What Public Speaking Teaches You

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What Public Speaking Teaches You

When we think about public speaking, we usually think about speakers educating their audiences, and it’s certainly true that public speakers often find themselves taking on the role of teacher.

But it’s easy to forget that the very act of public speaking can also teach us a lot about ourselves and the world around us. Even the world’s most successful and accomplished public speakers still learn new things every day, and it’s this commitment to learning that helps them to stay at the top of their game.

So with that in mind, in today’s article, we’re going to take a look at a few of the things that public speaking can teach you.

You’re stronger than you think

The fear of public speaking is the world’s most common phobia, affecting nearly three-quarters of the world’s population. Even if we assume that those people who gravitate toward public speaking are more likely to belong to that final quarter, we can still safely say that a lot of speakers still suffer from this phobia. By taking to the stage anyway and still delivering your talk, you can overcome that fear and prove to yourself that you’re stronger than you think.

Diversity is important

There’s a reason why conferences go out of their way to book a diverse selection of speakers, focusing on getting a more equal representation of genders, ethnicities and sexual orientations. This helps to ensure that no single group hogs the air time. Different people have different ideas, and ensuring that there’s plenty of diversity helps to ensure that event attendees are exposed to as many different ideas as possible. Working in this environment helps reinforce in your thoughts the importance of diversity.

Anyone can do it

For those of us who are dealing with imposter’s syndrome, where we have a little voice in the back of our head that tells us that we can’t stand up in front of an audience, it’s easy to start believing those lies. But the truth is that anyone can deliver a decent talk as long as they’re able to overcome those fears. We owe it to ourselves and people we can help to not give in to self-doubt.

Networking is easy

Networking isn’t always easy, but it’s made much, much easier when you’re a speaker at an event. People will go out of their way to speak to you and to pick your brain after your talks, and you’ll find yourself naturally being thrust into situations in which you network with other people. It’s particularly worth having a chat with other speakers and event organizers.  

Communication is key

We’ve all heard about how important communication is, but it’s only when we start to deliver talks at events that we can see just how important it is. Communication makes the difference between a good presentation and a bad one, and if you’re able to succinctly communicate the key points that you want to share with people, they’re going to take your message away with them.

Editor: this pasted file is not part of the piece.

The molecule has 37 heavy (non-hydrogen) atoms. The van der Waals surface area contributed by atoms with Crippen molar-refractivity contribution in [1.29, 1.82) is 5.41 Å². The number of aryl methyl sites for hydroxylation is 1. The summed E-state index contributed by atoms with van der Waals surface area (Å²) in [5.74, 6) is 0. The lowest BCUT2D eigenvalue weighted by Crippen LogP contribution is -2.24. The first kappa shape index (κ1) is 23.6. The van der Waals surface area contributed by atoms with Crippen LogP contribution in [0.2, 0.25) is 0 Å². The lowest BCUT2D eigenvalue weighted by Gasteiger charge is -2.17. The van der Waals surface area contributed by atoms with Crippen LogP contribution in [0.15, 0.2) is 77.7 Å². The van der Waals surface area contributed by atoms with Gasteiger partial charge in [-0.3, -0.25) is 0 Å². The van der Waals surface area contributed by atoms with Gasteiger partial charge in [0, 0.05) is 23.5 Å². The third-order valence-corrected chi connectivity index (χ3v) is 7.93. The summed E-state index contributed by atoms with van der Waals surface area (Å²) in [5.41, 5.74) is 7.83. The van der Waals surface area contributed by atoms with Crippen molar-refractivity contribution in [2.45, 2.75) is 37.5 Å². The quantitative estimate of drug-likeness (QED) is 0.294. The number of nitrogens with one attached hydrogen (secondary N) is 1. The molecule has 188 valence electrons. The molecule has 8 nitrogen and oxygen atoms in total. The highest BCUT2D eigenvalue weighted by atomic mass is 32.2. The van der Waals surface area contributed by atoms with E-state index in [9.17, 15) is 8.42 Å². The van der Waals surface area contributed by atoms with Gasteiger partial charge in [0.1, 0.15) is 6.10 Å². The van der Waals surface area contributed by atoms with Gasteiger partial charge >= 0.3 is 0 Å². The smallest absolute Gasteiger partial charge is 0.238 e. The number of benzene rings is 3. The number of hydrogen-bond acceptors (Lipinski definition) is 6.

We need to stay hydrated

This is another one of those points where we all know that it’s important, but it takes being a public speaker to know just how important it is. There are all sorts of benefits to staying hydrated, from more energy to improved brain performance. But specifically for public speakers, drinking plenty of water is important because otherwise, you’ll quickly lose your voice and find it difficult to keep speaking.

Travel broadens the mind

We’ve all heard of the concept of travel broadening the mind. When we take our talks on the road and start to visit different locations, we start to see just how much we can learn and experience by traveling. We can also learn a heck of a lot from the other speakers. When we put it all together, we’re able to expand our minds as a matter of course, learning new things every single day.

PowerPoint sucks

Let’s face it: nobody likes PowerPoint. Most public speakers are sick of the sight of it and only use it reluctantly, but we shouldn’t forget that our audiences are sick of PowerPoint, too. There are other alternatives out there like Prezi, but the best option is to become so engaging and so proficient at public speaking that we don’t need slides at all.

People love freebies

We all love a freebie, and it’s often the conferences that give things away that stand out the most in our memory. It’s also important to bear in mind that at most public speaking gigs, people have spent a significant amount of money to be in the audience. Giving out freebies cuts into your profit – but it’s worth it for the effect it has and how memorable those freebies can be. If you’re a speaker, consider investing part of your speaking fee into making merch that you can give out to people.

The rule of three is super powerful

We’ve talked about the rule of three in the past, and there’s a good reason for that. It’s one of the most powerful tools that public speakers have available to them. The more you use it, the more you’ll see how effective it can be. The general idea is that people are more likely to remember information when it’s grouped together into threes, which is why we see it so often in storytelling (e.g. The Three Little Pigs and Goldilocks and the Three Bears). Give it a try!

Conclusion

Now that you know a few of the things that public speaking can teach you, it’s over to you so that you can keep the discussion going. As always, we’d love to hear your thoughts, so be sure to let us know what you think in the comments.

You can also follow us on your social networking sites of choice for more. We’ll see you soon for another article!

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